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Mailagnas maqqas Dunaidonas 
Posted: 03-Dec-2003, 09:06 AM
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Many (perhaps most) people, if they think of Druids at all, consider the Druids to be a mystical caste of priests, shamans, and wizards. However, in The Druids, Peter Berresford Ellis argues, with a good deal of success IMHO, that they were much more--that they were in fact what amounted to the Celtic intelectuall class, and included doctors, lawyers, teachers, and other learned professions, in addition to priests. In marked contrast to Roman society, in which women were clearly subservient to men, the Druid class included women as equals to men.
Because Druids relied upon an oral tradition, and refused to commit their knowledge to writing, much of what we know about the Druids today was written by their enemies, especially anti-Druid propaganda written by the Romans, who began a campaign of extermination against the Celts, which may be nearing succes. as Mr. Ellis states (p. 280):
QUOTE
Language is the highest form of cultural expression. The decline of the Celtic languages has been the result of a carefully established policy of brutal persescution and suppression. If the Celtic languages and cultures die then it will be no natural phenomenon. It will be the result of centuries of a careful policy of ethnocide. Once the languages disappear then Celtic civilization will cease to exist and the cultural continuum of three thousand years will come to an end.

Mr. Ellis also argues that the Druids did not simply disappear with the conversion of the Celts to Christianity, as many think. Rather, showing the adapatability that is one of the hallmarks of the Celts, they became Christian bards, lawyers, doctors, teachers, and Christian priests and bishops. Particularly in Ireland, Druid traditions continued well into modern times, even though not labeled as such, due to English persecution.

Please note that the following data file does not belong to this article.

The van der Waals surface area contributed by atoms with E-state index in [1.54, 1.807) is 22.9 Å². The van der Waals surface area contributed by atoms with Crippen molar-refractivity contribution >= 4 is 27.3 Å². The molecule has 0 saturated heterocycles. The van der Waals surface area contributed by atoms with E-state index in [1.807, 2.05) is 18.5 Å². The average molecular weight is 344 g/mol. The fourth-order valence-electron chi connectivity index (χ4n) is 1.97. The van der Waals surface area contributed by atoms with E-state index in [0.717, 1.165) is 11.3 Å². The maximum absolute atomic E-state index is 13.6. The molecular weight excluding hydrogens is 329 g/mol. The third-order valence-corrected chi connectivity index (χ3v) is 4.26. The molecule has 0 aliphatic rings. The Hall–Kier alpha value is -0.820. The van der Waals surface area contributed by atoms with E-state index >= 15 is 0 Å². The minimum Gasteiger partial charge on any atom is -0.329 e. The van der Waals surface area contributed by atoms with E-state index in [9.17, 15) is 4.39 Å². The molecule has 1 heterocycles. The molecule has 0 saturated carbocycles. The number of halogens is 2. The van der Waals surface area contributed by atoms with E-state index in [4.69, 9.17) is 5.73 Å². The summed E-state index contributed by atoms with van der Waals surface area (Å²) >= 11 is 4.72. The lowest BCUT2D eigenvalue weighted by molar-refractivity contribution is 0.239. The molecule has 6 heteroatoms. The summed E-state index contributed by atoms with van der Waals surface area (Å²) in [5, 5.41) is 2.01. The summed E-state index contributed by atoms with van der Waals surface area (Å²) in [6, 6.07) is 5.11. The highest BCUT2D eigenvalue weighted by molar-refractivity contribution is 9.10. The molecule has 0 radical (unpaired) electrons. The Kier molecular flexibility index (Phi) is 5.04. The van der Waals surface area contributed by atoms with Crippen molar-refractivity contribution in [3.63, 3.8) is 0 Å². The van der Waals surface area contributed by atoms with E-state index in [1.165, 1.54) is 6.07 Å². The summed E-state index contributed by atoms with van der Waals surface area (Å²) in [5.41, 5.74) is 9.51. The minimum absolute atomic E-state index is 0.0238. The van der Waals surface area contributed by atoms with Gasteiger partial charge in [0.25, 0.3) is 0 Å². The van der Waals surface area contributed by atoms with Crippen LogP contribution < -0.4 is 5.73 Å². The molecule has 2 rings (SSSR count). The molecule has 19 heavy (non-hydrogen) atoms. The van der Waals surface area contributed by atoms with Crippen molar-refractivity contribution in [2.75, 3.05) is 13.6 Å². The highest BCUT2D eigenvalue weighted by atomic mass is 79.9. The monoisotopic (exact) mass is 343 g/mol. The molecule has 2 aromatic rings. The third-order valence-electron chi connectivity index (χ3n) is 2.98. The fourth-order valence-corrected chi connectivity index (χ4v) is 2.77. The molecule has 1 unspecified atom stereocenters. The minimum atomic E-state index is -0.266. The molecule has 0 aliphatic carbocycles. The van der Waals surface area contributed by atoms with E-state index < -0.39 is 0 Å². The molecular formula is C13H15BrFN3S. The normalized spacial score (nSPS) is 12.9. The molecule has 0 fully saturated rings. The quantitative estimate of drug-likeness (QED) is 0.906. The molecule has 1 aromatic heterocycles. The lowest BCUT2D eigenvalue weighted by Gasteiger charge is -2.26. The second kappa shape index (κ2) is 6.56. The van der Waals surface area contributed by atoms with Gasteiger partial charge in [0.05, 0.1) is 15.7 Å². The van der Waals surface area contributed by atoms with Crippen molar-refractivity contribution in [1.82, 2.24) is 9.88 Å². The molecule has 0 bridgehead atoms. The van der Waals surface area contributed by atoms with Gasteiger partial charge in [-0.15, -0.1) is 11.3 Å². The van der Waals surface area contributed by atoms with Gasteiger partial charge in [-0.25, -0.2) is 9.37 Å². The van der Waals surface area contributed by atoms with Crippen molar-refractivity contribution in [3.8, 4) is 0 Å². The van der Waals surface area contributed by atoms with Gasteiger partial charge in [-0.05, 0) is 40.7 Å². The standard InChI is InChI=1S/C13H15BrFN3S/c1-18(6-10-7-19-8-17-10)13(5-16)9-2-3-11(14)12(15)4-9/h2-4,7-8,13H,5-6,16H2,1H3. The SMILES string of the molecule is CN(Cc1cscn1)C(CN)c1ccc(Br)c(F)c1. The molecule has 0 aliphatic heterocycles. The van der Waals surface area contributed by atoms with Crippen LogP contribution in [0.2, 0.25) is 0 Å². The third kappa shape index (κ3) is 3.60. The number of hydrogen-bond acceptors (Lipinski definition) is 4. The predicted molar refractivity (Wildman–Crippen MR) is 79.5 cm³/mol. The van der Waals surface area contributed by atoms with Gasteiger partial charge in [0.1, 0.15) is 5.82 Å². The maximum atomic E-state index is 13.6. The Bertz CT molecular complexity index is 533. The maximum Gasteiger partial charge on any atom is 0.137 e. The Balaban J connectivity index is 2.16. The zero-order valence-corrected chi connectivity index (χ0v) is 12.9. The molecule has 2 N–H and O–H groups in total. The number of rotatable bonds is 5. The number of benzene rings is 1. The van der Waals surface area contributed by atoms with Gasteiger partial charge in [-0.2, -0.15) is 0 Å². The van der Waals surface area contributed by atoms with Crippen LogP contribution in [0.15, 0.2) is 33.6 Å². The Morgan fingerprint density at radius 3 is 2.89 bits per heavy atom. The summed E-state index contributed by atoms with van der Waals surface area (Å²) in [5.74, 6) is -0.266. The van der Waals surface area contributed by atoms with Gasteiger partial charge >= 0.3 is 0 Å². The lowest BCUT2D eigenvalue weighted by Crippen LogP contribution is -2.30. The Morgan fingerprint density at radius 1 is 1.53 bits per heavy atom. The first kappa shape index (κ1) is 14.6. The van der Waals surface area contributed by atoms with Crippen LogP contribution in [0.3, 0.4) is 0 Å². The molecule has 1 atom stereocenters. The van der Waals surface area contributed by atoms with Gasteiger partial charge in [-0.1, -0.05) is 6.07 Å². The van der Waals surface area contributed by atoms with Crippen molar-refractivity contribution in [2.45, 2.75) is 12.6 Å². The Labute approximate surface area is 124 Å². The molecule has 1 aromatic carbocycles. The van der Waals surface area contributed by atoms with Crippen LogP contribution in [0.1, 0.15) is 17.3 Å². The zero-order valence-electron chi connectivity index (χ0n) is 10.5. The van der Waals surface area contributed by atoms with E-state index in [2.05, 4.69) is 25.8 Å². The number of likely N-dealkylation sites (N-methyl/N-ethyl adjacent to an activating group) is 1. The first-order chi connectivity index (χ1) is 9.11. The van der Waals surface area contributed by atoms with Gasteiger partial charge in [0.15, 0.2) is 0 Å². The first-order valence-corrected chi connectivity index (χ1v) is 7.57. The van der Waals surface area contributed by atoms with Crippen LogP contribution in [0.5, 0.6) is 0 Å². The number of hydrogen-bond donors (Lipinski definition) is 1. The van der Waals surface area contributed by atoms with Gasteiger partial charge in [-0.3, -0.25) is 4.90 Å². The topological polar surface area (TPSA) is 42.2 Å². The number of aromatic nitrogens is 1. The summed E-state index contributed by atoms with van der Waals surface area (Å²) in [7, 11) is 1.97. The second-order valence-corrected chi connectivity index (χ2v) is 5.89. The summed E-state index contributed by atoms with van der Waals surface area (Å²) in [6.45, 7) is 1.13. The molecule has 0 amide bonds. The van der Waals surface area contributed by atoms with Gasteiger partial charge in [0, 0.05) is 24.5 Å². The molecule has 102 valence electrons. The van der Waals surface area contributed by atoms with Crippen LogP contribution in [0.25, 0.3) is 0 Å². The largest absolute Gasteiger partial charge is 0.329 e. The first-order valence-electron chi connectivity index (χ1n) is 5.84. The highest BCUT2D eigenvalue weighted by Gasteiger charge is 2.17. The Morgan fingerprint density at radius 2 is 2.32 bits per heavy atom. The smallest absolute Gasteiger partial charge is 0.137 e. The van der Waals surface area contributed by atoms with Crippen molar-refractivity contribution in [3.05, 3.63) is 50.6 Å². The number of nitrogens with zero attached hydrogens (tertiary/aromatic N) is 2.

I would recommend Mr. Ellis's book to anyone who is interested in the Druids.
I would also suggest that by participating in this website, we are each doing a least a small part in keeping Celtic culture alive.


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barddas 
Posted: 03-Dec-2003, 10:41 AM
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What a nice start!

I have also read that the druids were more than just mysterious shamans. As you stated before.
As far as them being encorperated into Christian society I am not so sure about. In Ireland I can agree with that . But, since Ceaser thought the Druids to be a threat (on the main IslandEngland/Scotland/Wales) Proof of that was the destruction of the sacred groves... then followed by a slaughter of the celtic chieftains, or leaders. ie the druids. ( I don't have a source in front of me..being at work.. I will try and locate that though... smile.gif ) Which drove the druids into Wales, and northern Scotland.....

Some where I posted a thread about the last pagan sacrifice... it was in the north of Scotland...